You can use the \(\gamma\) function to calculate the lower incomplete gamma function a value.

You can use the \lowergamma backslash command to insert this function.

The following variants of this function are available:

  • \(\text{complex } \gamma \left ( \text{<s>}, \text{<z>} \right )\)

The values \(\text{<s>}\) and \(\text{<z>}\) can be any basic type. The \(\gamma\) function is defined over the range \(\Re \left ( z \right ) \geq 0\) and \(\Re \left ( s \right ) > 0\). The \(\gamma\) function will generate a run-time error or report NaN for values outside of this range.

Note that run-time type conversion allows the result of this function to be assigned to any basic type provided the returned value is compatible with that type.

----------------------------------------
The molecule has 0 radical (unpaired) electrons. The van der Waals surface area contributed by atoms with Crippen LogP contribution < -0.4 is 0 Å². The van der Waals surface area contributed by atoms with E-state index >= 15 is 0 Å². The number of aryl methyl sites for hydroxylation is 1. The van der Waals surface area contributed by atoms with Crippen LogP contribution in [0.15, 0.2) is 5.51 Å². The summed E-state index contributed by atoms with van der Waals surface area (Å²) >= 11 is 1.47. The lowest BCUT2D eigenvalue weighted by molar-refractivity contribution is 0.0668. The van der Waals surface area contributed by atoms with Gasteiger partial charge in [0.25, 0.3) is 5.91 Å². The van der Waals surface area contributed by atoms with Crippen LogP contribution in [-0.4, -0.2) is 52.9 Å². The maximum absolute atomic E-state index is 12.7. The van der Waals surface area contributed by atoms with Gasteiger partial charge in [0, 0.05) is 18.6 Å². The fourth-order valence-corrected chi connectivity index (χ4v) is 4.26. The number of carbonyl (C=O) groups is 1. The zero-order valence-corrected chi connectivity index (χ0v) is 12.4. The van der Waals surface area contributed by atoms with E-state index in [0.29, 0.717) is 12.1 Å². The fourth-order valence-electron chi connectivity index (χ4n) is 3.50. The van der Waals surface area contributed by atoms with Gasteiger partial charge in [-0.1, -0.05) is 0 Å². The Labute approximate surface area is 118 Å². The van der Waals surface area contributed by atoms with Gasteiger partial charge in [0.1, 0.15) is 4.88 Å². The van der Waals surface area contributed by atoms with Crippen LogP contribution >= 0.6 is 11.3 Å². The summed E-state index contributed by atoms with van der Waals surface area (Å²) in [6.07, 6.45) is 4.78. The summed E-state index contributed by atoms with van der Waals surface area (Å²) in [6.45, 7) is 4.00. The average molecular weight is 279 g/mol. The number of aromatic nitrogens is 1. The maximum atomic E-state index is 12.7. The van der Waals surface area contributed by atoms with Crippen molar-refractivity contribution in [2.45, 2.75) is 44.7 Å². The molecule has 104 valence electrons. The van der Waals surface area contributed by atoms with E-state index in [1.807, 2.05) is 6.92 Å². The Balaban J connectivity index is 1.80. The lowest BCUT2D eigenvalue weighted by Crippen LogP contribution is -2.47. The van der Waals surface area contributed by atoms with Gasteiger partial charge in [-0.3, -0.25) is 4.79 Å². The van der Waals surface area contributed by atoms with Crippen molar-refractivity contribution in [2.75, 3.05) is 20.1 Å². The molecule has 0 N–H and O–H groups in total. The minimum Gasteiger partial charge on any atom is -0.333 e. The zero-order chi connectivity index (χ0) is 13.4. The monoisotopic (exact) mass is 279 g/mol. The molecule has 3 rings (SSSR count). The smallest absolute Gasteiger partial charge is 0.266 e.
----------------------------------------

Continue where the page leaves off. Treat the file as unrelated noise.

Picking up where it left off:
The lower incomplete gamma function is defined by the integral:

\[\gamma \left ( s, z \right ) = \int_{0}^{z} t ^ { s - 1 } e ^ {-t} dt\]

The \(\gamma\) function calculates the lower incomplete gamma function from the regularlized lower gamma function \(P\) or by the upper gamma function \(\Gamma \left ( s, z \right )\). The approach used depends on the value of \(s\) and \(z\).

The examples below show how you can use the \(\gamma\) function:

\[e = \frac{1}{1 - \gamma \left ( 1, 1 \right ) }\]
\[\text{ e = 2.7182818284590450908 }\]